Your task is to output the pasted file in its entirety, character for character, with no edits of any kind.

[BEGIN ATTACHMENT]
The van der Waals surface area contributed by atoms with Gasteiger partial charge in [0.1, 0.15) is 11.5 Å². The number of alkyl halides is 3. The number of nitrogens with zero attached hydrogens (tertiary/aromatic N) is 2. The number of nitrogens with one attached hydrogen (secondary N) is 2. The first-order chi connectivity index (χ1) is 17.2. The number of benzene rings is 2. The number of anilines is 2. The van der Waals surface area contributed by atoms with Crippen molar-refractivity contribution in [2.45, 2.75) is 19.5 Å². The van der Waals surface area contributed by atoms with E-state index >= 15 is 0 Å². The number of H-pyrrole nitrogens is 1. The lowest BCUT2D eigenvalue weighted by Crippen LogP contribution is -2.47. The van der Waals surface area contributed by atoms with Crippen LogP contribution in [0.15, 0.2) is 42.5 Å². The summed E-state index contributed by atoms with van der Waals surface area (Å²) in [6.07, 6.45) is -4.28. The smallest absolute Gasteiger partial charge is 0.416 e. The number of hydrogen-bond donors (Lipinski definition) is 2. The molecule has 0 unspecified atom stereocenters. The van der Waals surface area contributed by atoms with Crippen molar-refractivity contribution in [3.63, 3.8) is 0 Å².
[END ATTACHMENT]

The van der Waals surface area contributed by atoms with Gasteiger partial charge in [0.1, 0.15) is 11.5 Å². The number of alkyl halides is 3. The number of nitrogens with zero attached hydrogens (tertiary/aromatic N) is 2. The number of nitrogens with one attached hydrogen (secondary N) is 2. The first-order chi connectivity index (χ1) is 17.2. The number of benzene rings is 2. The number of anilines is 2. The van der Waals surface area contributed by atoms with Crippen molar-refractivity contribution in [2.45, 2.75) is 19.5 Å². The van der Waals surface area contributed by atoms with E-state index >= 15 is 0 Å². The number of H-pyrrole nitrogens is 1. The lowest BCUT2D eigenvalue weighted by Crippen LogP contribution is -2.47. The van der Waals surface area contributed by atoms with Crippen LogP contribution in [0.15, 0.2) is 42.5 Å². The summed E-state index contributed by atoms with van der Waals surface area (Å²) in [6.07, 6.45) is -4.28. The smallest absolute Gasteiger partial charge is 0.416 e. The number of hydrogen-bond donors (Lipinski definition) is 2. The molecule has 0 unspecified atom stereocenters. The van der Waals surface area contributed by atoms with Crippen molar-refractivity contribution in [3.63, 3.8) is 0 Å².